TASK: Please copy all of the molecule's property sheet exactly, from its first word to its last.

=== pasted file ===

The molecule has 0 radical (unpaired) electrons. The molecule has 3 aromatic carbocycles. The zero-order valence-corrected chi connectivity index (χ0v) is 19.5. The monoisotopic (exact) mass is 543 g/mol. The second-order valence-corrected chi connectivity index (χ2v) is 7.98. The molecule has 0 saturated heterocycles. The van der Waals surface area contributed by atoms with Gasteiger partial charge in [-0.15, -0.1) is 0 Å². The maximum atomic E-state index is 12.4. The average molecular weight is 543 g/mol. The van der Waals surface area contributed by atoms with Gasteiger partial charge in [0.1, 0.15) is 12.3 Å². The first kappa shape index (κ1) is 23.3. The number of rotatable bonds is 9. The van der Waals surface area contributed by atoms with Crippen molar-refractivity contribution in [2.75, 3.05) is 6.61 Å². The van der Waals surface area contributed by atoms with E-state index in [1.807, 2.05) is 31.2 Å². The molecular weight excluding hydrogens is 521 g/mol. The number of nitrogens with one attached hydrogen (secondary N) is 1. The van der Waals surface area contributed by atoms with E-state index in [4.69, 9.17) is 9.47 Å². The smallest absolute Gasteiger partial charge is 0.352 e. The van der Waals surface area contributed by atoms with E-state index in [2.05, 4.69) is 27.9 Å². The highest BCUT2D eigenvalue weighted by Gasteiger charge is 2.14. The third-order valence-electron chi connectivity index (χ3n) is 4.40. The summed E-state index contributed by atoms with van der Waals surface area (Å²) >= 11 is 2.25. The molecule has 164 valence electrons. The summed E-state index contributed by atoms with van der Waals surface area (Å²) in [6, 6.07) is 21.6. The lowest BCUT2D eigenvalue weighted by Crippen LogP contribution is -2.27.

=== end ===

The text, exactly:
The molecule has 0 radical (unpaired) electrons. The molecule has 3 aromatic carbocycles. The zero-order valence-corrected chi connectivity index (χ0v) is 19.5. The monoisotopic (exact) mass is 543 g/mol. The second-order valence-corrected chi connectivity index (χ2v) is 7.98. The molecule has 0 saturated heterocycles. The van der Waals surface area contributed by atoms with Gasteiger partial charge in [-0.15, -0.1) is 0 Å². The maximum atomic E-state index is 12.4. The average molecular weight is 543 g/mol. The van der Waals surface area contributed by atoms with Gasteiger partial charge in [0.1, 0.15) is 12.3 Å². The first kappa shape index (κ1) is 23.3. The number of rotatable bonds is 9. The van der Waals surface area contributed by atoms with Crippen molar-refractivity contribution in [2.75, 3.05) is 6.61 Å². The van der Waals surface area contributed by atoms with E-state index in [1.807, 2.05) is 31.2 Å². The molecular weight excluding hydrogens is 521 g/mol. The number of nitrogens with one attached hydrogen (secondary N) is 1. The van der Waals surface area contributed by atoms with E-state index in [4.69, 9.17) is 9.47 Å². The smallest absolute Gasteiger partial charge is 0.352 e. The van der Waals surface area contributed by atoms with E-state index in [2.05, 4.69) is 27.9 Å². The highest BCUT2D eigenvalue weighted by Gasteiger charge is 2.14. The third-order valence-electron chi connectivity index (χ3n) is 4.40. The summed E-state index contributed by atoms with van der Waals surface area (Å²) >= 11 is 2.25. The molecule has 164 valence electrons. The summed E-state index contributed by atoms with van der Waals surface area (Å²) in [6, 6.07) is 21.6. The lowest BCUT2D eigenvalue weighted by Crippen LogP contribution is -2.27.